When I spoke with him, actor Noah Wyle said that he struggled a bit to find a reason for his character Tom Mason to get on board the aliens' ship at the end of season one. Ultimately, he said it was Tom's love of his sons and the possibility to negotiate some kind of peace with the invaders that led him to do what otherwise seemed completely irrational.
Indeed, the aliens as they were portrayed in the first season (and the race that we've come to learn are are their handlers) were pretty much on a enslave-kill-destroy vector when it came to humanity, eliminating most of the world's military resistance, leveling the major population centers, and placing mind-controlling harnesses on the children, using them for hard labor. What they were up to and what they want is still one of the big mysteries of this TNT series, but the second season's first two episodes go a bit further than the first in making them more intriguing while at the same time making the human resistance of the Massachusetts-based Second Mass seem more imperiled than they were in the first season.
With this second season, even as some deficits still persist—clunky dialog, some telegraphed character moments—the sense of danger has increased, making Falling Skies feel stronger overall in these first two episodes than it did in the entirety of the first season.
Since the season opens with a few revelations about Tom Mason's fate, I'll avoid going into too much detail, save to say that he's alive, and at some point will reconnect with the Second Mass. As for that group of survivors, they've taken some heavy losses during the three months of Tom's absence, and shifts in leadership have placed Captain Weaver (Will Patton) in a shaky alliance with erudite former bandit, John Pope (Colin Cunningham). Dr. Anne Glass (Moon Bloodgood) is now a full-fledged combat surgeon, while Tom's sons Hal (Drew Roy) and Ben (Connor Jessup) are fully soldiers in the Second Mass.
The new dynamic is ripe with all kinds of opportunities for tension for the temporarily displaced Mason Sr., and while the first two episodes don't really have the opportunity to get into all of the problems that have resulted from his absence, a loss of trust is one of them for one of those reasons I won't talk about. The relationship between Mason's two eldest sons grates a bit as Hal tries to assert some kind of authority over Ben and the latter says something along the lines of "You're not my dad."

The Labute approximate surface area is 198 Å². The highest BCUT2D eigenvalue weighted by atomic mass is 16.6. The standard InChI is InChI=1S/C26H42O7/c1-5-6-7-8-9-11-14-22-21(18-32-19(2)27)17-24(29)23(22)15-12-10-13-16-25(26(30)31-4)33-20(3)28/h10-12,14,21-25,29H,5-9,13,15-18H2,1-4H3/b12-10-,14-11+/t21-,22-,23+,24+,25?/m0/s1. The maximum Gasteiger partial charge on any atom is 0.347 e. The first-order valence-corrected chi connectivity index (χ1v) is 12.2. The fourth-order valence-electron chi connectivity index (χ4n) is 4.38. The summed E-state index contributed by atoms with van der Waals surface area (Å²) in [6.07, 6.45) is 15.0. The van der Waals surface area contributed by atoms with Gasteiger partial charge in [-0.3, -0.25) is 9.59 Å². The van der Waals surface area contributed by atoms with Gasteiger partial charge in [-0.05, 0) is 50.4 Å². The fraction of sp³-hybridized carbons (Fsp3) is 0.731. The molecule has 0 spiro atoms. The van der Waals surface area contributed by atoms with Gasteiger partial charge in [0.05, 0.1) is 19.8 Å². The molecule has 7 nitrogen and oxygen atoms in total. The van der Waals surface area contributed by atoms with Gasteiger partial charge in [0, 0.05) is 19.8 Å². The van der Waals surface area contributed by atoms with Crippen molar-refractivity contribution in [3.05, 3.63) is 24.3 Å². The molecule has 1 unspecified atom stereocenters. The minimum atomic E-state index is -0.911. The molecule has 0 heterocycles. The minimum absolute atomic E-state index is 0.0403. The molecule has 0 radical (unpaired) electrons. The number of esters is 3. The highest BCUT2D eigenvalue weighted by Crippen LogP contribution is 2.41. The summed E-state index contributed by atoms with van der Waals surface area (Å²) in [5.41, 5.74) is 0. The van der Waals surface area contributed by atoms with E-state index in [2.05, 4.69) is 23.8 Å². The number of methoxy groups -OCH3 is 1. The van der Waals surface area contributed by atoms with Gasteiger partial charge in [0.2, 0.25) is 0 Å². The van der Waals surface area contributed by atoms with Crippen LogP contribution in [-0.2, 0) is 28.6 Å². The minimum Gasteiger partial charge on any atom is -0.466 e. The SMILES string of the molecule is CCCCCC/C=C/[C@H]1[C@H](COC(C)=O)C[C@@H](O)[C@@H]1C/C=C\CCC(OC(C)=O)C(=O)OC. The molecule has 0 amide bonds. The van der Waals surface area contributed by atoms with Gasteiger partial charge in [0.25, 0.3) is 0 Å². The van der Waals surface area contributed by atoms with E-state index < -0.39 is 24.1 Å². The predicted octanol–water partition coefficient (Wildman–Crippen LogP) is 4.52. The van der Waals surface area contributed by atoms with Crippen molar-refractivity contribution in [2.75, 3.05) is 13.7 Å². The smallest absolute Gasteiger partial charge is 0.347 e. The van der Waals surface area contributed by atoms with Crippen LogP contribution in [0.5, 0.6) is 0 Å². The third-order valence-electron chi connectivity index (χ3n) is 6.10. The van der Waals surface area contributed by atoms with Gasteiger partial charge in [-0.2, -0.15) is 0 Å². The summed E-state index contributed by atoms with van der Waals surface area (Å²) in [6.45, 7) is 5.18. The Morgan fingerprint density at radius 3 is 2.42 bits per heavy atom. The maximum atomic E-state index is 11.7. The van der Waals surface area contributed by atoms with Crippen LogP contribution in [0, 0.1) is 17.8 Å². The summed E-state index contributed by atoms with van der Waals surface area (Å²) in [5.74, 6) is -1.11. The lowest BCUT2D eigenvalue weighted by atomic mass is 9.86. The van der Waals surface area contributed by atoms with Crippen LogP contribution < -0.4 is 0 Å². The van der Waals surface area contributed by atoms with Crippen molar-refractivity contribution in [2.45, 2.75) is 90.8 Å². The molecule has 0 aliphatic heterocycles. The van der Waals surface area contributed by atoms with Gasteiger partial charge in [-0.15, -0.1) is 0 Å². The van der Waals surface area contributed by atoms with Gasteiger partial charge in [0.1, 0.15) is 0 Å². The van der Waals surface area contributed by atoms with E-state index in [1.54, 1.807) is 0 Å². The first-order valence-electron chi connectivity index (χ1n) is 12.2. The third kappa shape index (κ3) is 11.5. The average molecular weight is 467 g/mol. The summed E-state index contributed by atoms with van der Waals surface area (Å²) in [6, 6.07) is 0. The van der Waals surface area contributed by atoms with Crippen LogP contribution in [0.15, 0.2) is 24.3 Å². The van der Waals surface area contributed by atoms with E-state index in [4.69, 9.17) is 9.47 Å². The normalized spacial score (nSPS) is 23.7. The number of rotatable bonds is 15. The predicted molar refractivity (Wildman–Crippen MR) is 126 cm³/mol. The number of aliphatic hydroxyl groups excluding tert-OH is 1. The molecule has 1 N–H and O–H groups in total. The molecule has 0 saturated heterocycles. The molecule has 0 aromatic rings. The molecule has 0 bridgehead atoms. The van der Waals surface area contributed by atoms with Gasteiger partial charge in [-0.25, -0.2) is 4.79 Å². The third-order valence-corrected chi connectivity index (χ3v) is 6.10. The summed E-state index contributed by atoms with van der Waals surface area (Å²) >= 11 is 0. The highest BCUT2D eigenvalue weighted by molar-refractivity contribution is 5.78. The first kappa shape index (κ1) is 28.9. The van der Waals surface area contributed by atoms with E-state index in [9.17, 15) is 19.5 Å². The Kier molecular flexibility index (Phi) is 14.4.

Suffice it to say, his escape from the aliens was for reasons that may have been partially beneficial to the invaders.
On that front, the effects for the Skitters seems a bit improved, possibly owing to more scenes shot at night or in darkened interiors. The few practical effects shots of the Skitters are also well-realized, one in particular sporting one black eye and one red eye, giving at least one of the six-legged beasts some personality. The mechs still look a bit awkward and weightless in the scenes, while I'm still undecided on the towering new alien species were were introduced to at the conclusion of the first season. Far more successful are a couple of scenes of body horror, one involving an eye, another involving Ben's continued... metamorphosis, and if Falling Skies can maintain that level of strange and gross, then it can count on my coming back each week.
I was down on season one, mostly because all of the rough edges outshined the promise of this full hour of televised alien invasion each week. Season two has thankfully smoothed out some of those rough spots and may find ways to grow beyond its first season limitations.
The second season of Falling Skies makes its two-hour debut Sunday night at 9 ET on TNT.